CSF protein predicts development of Alzheimer's.
For several years researchers have focused on A[[beta].sub.42] in cerebrospinal fluid (CSF) as a possible biomarker of Alzheimer's disease: Higher levels indicate the protein is still soluble, whereas lower levels suggest that it might be building up in the brain as neuropathologic plaque. But an unpredictable overlap of CSF A[[beta].sub.42] among controls, Alzheimer's patients, and those with mild cognitive impairment has confounded any definitive conclusions, Anne Fagan, Ph.D., said at the International Conference on Alzheimer's Disease.
The advent of Pittsburgh imaging compound B (PIB), an imaging agent that lights up amyloid plaques during PET scanning, has allowed Dr. Fagan to more fully explore the associations of A[[beta].sub.42] in the brain and the CSF. She presented the results of a prospective study of 132 subjects who underwent PIB scanning and a lumbar puncture for CSF A[[beta].sub.42] levels within a 2-year period. These volunteers had a mean age of 66 years; 113 were cognitively normal, 14 had very mild Alzheimer's dementia, and 5 had mild Alzheimer's dementia.
Dr. Fagan, of Washington University, St. Louis, and her colleagues found what she called "a striking inverse relationship between the levels of amyloid in the brain and levels of A[[beta].sub.42] in the CSF."
Of the 37 subjects whose PIB-PET scans showed high levels of brain amyloid, 36 (97%) had low CSF A[[beta].sub.42]. Conversely, 80 of the 95 with low levels of brain amyloid (84%) had high CSF A[[beta].sub.42]. These relationships were strong regardless of cognitive status at the time of testing. "Low CSF A[[beta].sub.42] appears to be an excellent marker for the presence of brain amyloid, regardless of whether people have dementia or not. Low CSF A[[beta].sub.42] combined with PIB-positivity in the brain may be antecedent biomarkers of Alzheimer's disease, predicting who will develop future dementia."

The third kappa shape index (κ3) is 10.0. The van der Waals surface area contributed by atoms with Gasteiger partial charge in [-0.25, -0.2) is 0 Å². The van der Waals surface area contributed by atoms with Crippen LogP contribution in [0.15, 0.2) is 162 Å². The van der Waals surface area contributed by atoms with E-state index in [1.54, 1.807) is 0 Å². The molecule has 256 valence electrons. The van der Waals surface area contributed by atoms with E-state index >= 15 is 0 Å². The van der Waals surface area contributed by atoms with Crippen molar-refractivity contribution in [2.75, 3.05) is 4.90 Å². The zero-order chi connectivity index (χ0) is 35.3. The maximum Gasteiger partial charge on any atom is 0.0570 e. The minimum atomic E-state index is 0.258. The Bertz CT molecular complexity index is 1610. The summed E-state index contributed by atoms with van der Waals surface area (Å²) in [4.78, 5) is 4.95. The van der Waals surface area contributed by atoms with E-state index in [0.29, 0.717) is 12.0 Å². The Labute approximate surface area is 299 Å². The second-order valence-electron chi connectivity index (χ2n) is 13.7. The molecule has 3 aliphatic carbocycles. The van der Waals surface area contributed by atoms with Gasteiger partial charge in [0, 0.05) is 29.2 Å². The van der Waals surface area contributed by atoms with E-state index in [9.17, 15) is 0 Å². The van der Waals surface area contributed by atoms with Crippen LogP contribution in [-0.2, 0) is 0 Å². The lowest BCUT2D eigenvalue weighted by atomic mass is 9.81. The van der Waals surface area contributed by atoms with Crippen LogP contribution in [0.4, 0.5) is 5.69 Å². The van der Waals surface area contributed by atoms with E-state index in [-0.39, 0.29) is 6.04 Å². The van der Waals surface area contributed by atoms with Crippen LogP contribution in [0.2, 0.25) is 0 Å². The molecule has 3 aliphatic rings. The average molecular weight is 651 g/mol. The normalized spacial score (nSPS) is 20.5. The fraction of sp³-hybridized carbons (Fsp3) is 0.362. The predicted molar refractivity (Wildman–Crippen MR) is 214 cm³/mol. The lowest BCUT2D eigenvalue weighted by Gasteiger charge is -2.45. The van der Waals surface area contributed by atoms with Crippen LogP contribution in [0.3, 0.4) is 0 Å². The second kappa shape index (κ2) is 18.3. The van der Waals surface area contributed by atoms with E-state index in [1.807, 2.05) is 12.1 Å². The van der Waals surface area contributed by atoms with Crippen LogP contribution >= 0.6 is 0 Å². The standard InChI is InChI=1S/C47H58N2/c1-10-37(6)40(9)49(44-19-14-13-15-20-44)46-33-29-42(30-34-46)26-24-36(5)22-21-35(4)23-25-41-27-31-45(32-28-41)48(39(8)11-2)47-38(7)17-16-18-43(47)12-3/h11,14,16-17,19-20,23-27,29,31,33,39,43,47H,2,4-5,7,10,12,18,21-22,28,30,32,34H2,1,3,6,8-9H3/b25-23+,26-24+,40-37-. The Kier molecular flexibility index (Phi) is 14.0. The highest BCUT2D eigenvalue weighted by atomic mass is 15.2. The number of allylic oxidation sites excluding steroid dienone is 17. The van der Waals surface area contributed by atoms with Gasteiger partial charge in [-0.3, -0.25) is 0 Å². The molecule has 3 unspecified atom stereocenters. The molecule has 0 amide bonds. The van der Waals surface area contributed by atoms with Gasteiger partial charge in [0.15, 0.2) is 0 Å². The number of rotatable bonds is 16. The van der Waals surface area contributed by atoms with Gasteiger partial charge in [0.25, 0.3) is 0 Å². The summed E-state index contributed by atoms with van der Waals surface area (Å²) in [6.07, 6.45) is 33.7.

Some independent clinical follow-up data seem to confirm this, Dr. Fagan said. Three subjects who were cognitively normal at the time of testing, but were PIB-positive and had low CSF A[[beta].sub.42], have since developed very mild Alzheimer's dementia.
Four with diagnoses of very mild Alzheimer's who were PIB-negative and had high CSF A[[beta].sub.42] have had their diagnoses changed to no dementia or non-Alzheimer's dementia. "High CSF A[[beta].sub.42] and cortical PIB-negativity may be useful for a differential diagnosis, identifying possible Alzheimer's misdiagnoses in the very early stages."
Of four subjects who were PIB-negative but had low CSF A[[beta].sub.42], "one subject is now PIB-positive, indicating the presence of cortical amyloid, and two others may have PIB-positivity in some select brain regions. Levels of CSF A[[beta].sub.42] may decrease prior to cortical amyloid becoming detectable by PIB, and thus may be a very sensitive biomarker for the earliest, preclinical stages of Alzheimer's," she noted.
The clinical impact could be profound, Dr. Fagan said at the meeting sponsored by the Alzheimer's Association. "Disease-modifying treatments ... will have the best chance of preserving normal brain function if they are initiated in the early, or even in the preclinical, stages, prior to any cognitive symptoms."
BY MICHELE G. SULLIVAN Mid-Atlantic Bureau
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|Title Annotation:||News; cerebrospinal fluid|
|Author:||Sullivan, Michele G.|
|Publication:||Internal Medicine News|
|Article Type:||Clinical report|
|Date:||Sep 15, 2008|
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